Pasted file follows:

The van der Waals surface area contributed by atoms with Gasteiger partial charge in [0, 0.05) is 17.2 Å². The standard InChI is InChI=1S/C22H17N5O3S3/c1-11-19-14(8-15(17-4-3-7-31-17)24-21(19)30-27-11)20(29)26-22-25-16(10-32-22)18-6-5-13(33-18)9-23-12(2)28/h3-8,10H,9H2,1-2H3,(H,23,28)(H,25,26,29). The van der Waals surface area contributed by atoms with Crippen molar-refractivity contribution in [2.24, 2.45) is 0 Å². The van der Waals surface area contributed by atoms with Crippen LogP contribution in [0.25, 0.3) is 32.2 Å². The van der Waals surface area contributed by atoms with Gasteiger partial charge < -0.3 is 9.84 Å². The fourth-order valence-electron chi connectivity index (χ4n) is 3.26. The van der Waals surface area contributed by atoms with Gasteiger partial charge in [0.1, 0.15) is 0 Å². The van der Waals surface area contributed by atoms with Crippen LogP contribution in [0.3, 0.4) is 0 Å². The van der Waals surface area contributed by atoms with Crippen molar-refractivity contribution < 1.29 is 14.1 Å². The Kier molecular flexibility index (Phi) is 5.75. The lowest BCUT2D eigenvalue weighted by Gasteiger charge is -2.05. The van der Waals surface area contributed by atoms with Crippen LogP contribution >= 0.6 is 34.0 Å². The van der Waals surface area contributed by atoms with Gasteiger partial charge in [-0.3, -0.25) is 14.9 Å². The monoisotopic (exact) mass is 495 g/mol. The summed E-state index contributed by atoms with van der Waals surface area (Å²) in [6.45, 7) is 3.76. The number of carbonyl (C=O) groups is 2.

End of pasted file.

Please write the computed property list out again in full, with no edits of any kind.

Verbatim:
The van der Waals surface area contributed by atoms with Gasteiger partial charge in [0, 0.05) is 17.2 Å². The standard InChI is InChI=1S/C22H17N5O3S3/c1-11-19-14(8-15(17-4-3-7-31-17)24-21(19)30-27-11)20(29)26-22-25-16(10-32-22)18-6-5-13(33-18)9-23-12(2)28/h3-8,10H,9H2,1-2H3,(H,23,28)(H,25,26,29). The van der Waals surface area contributed by atoms with Crippen molar-refractivity contribution in [2.24, 2.45) is 0 Å². The van der Waals surface area contributed by atoms with Crippen LogP contribution in [0.25, 0.3) is 32.2 Å². The van der Waals surface area contributed by atoms with Gasteiger partial charge < -0.3 is 9.84 Å². The fourth-order valence-electron chi connectivity index (χ4n) is 3.26. The van der Waals surface area contributed by atoms with Gasteiger partial charge in [0.1, 0.15) is 0 Å². The van der Waals surface area contributed by atoms with Crippen LogP contribution in [0.3, 0.4) is 0 Å². The van der Waals surface area contributed by atoms with Crippen molar-refractivity contribution < 1.29 is 14.1 Å². The Kier molecular flexibility index (Phi) is 5.75. The lowest BCUT2D eigenvalue weighted by Gasteiger charge is -2.05. The van der Waals surface area contributed by atoms with Crippen LogP contribution >= 0.6 is 34.0 Å². The van der Waals surface area contributed by atoms with Gasteiger partial charge in [-0.3, -0.25) is 14.9 Å². The monoisotopic (exact) mass is 495 g/mol. The summed E-state index contributed by atoms with van der Waals surface area (Å²) in [6.45, 7) is 3.76. The number of carbonyl (C=O) groups is 2.